This isn’t the first race such as this that I have participated in. But, this is the race that I finally realized that fit is how you feel. This is the race that I finished just as strong as I started. As I ran through the mud, waded through water holes, and scaled obstacles I realized that for the first time in my life I was grateful for what my body was capable of. Truly grateful. If only for a day, I felt freedom from judgement, if only my own. To me, that is enough.
The thought of launching this site and broadcasting my struggle has me both hopeful and anxious. Hopeful that someone may relate to my experiences and anxious about it not being ‘perfect’.
I’ve had many breakthroughs in recovery. One of them being the source of my perfectionism when it comes to writing. As a child I struggled to read and write. And so, I was pulled out of class, and went to a resource teacher a few times a week for help. In addition, if you didn’t pass the weekly spelling test, you trod up the stairs to the Resource Room to rewrite every word you spelled wrong for what seems like eternity. I am sure I never passed a spelling test in all the years spelling tests were a thing. I can only imagine how many hours I logged in that room trying desperately to remember ‘I before E, except after C’ and all the other inconsistent rules of spelling the English language.
One year, I had a teacher who was especially cruel about my little problem. He made no qualms about reminding us ‘trouble spellers’ about the tests we failed. He would write our names on the board for all to see. Now for a 10 year old, this was an immense sense of shame. I stared at my name, in it’s permanent spot all year. For that I earned the nickname ‘Miss Muffet’. I vowed to never to sit on a tuffet or eat curds and whey for as long as I lived.
I didn’t know then how this experience would shape the rest of my life, but as I look back at my school years I see a history of homework not handed in, required reading never completed and the dread of long answer questions.
Throughout my life I have avoided writing in front of people, and if I do I try and hide what I’ve written casually with my arm. I own about a half a dozen empty journals. And if at all possible, I’ll use a computer instead of pen and paper. All I can say is TGFSC! (That’s ‘Thank Gosh for Spell Check’ if you were wondering)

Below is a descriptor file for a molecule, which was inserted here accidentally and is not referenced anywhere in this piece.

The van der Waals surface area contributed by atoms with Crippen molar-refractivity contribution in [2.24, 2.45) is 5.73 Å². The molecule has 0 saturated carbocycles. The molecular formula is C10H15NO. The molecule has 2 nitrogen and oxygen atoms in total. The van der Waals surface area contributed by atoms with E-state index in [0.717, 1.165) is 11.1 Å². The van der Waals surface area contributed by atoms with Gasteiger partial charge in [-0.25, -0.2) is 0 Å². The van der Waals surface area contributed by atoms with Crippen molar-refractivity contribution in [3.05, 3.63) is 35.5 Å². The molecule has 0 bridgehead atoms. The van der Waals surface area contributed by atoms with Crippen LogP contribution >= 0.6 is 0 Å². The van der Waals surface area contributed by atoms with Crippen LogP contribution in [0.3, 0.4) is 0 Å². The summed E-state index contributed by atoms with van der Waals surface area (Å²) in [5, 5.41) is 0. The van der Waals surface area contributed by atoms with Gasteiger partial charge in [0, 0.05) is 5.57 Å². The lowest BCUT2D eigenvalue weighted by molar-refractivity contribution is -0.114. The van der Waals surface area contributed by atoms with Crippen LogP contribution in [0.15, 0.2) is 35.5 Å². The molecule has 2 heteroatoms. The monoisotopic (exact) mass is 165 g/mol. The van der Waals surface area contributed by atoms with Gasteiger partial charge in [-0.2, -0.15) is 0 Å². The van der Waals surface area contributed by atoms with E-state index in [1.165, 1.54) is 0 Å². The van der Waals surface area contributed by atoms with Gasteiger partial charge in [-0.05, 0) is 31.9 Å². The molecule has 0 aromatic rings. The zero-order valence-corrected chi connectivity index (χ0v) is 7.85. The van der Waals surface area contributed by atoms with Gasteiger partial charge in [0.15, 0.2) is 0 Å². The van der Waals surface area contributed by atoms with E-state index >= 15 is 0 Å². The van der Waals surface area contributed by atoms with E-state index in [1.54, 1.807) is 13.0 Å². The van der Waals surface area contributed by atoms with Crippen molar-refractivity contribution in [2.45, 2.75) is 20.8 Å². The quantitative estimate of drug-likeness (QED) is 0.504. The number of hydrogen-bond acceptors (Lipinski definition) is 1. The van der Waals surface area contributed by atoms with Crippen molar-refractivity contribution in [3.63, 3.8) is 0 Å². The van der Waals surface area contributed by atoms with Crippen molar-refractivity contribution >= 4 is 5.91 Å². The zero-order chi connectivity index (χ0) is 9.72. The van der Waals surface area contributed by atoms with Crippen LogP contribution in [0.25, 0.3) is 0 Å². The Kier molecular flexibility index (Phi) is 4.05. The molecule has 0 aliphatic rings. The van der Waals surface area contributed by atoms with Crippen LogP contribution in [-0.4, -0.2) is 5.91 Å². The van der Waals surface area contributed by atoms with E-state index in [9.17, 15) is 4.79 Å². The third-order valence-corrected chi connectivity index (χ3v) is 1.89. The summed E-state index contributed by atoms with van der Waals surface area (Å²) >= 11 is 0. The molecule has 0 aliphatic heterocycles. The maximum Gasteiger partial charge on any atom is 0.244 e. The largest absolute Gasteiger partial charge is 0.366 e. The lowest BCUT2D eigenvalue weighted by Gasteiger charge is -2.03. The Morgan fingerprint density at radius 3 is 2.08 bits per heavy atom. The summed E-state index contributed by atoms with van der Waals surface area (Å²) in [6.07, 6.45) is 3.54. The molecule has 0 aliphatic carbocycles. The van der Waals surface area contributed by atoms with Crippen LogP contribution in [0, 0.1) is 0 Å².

With that said, growth happens outside your comfort zone and so here goes nothing!
I won’t tell you when exactly it was that I purchased this domain and began working towards getting a few entries up for your enjoyment. Or, maybe I will. After all, this blog is about how I get in my own way and what better than a prime example.
It was sometime in early January when the idea first manifested itself. I was in the shower, where I come up with most of my great ideas, only to forget them before I’ve fully dried off. This one, however, stuck with me. I was quick to jump on choosing a name, purchasing the URL, and designing a logo.. and then, I started doubting myself. The easiest thing to do when faced with discomfort is to avoid it. And so, here we are. It’s June, and I’ve done another amazing job of starting and not following through.
Doubt is a beast all its own.
All my life I have been running from what I thought I was my fear of failure. But in reality, I’ve got failure down to a science. I thrive on it. I create it. I almost crave it. For so long I lived in the excuses I’d make for not finishing ‘this’ or not following through on ‘that’. It happened so naturally I didn’t even realize I was doing it. It’s astonishing when you finally see how you’ve auto-piloted through some of your most pivotal failures.
I’ve spent the last number of years experimenting in personal development. This spring I attended a multi-day conference recommended by a friend of mine. I had no idea what to expect. The speaker was amazing, the vibe was contagious and the take-aways were priceless. The most important thing I learned was, it’s not failure I’ve been afraid of all this time, it’s success. What do I do when I’ve reached my potential? How do I maintain it? What if I get there and then fall? This is what has stood in my way. This is something big.
I’d love to report that this breakthrough has eliminated my self-doubt and self-sabotage, but it’s a process I’m still working on. It’s taken me a few decades to perfect and it will likely take me some time to break up with it and I’m ok with that.